Google has begun informing publishers that they have roughly six months to prepare for a new Chrome-based ad removal tool which will automatically remove unacceptable ads and popups from websites across the web.
According to the Wall Street Journal, Google calls the pre-installed and enabled plugin as an “ad filter,” rather than an ad blocker, for preventing non-compliant advertisements from loading during a user website experience.
Using standards defined by the Coalition for Better Ads group (Google is a sitting member), Google is said to be targeting the following ads types with the new tool:
- Website pop-ups
- Auto-playing video ads which include sound
- “Prestitial ads” which count down before featuring content
To assist publishers for preparing for the introduction of the plugin, Google will release a self-service tool in the coming months called “Ad Experience Reports,” which will notify publishers of the current instances of non-compliant advertisements on their website alongside solutions for removing the known issues.
In a post published on Google’s official blog, Sridhar Ramaswamy, Senior VP for Ads & Commerce at Google, said that the reason for introducing measures to combat ad blocking was meant to assist and ensure publishers continue earning revenue in Chrome despite the prevalence of widespread adoption of 3rd party blocking software.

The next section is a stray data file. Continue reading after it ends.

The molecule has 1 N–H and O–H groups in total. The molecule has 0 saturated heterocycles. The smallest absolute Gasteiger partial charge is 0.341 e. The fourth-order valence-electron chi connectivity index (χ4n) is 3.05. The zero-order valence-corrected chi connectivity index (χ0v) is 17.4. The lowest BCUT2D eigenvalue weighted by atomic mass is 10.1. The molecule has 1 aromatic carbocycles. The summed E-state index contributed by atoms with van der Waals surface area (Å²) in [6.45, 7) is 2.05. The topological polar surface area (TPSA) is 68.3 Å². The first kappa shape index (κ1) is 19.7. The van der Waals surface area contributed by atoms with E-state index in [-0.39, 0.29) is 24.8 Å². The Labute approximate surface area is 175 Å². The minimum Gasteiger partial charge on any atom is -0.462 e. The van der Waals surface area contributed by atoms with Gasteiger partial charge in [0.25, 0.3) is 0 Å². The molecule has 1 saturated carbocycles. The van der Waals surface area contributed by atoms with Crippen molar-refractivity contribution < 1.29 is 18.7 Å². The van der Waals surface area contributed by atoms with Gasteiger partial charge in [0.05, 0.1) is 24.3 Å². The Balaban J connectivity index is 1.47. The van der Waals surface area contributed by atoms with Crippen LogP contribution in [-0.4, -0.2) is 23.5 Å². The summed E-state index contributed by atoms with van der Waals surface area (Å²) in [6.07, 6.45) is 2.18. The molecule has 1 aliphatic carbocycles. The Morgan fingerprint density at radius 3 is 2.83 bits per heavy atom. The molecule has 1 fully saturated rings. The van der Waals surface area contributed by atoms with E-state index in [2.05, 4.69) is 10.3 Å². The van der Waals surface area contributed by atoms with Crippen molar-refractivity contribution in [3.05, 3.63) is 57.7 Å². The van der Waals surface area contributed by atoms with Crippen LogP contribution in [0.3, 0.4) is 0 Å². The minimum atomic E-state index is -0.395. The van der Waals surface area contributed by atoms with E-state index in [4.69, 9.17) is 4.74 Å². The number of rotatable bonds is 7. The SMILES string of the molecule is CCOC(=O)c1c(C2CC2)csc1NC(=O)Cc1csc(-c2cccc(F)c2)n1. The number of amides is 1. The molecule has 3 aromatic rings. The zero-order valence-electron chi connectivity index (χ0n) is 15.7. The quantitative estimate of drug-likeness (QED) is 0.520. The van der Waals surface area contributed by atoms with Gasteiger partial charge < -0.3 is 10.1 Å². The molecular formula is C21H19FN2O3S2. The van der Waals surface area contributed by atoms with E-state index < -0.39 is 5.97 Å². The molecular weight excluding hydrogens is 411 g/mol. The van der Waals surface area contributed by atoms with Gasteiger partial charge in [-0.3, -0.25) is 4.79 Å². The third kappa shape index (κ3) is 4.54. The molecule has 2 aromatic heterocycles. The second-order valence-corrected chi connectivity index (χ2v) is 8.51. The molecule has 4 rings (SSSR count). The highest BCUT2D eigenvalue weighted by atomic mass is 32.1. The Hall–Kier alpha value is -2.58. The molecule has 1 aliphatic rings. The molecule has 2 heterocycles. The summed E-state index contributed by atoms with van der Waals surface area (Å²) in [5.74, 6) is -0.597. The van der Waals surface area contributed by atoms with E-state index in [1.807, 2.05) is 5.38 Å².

“We believe these changes will ensure all content creators, big and small, can continue to have a sustainable way to fund their work with online advertising.”
Since website monetization remains an essential revenue source for publishers, many may begin to be wary of the financial and editorial impact the Chrome plugin will have in potentially decreasing monthly ad revenue and modifying their website advertising aesthetic in a sweeping manner.
Ben Erdos, VP of Platforms and Services at Total Media, believes that both publishers and web users may eventually end up supporting the rollout of the powerful Chrome ad-blocking plugin.
“Google’s idea behind baking in an ad filtration tool is to try to stop the systemic tide of users to third party ad blockers. Third party ad blockers are a relatively blunt instrument which are often downloaded because the user previously had a bad experience on a particular website, which as a result, ends up affecting all other sites,” said Erdos. “As far as I’m concerned what’s good for the user in the end is also good for advertisers and publishers alike.”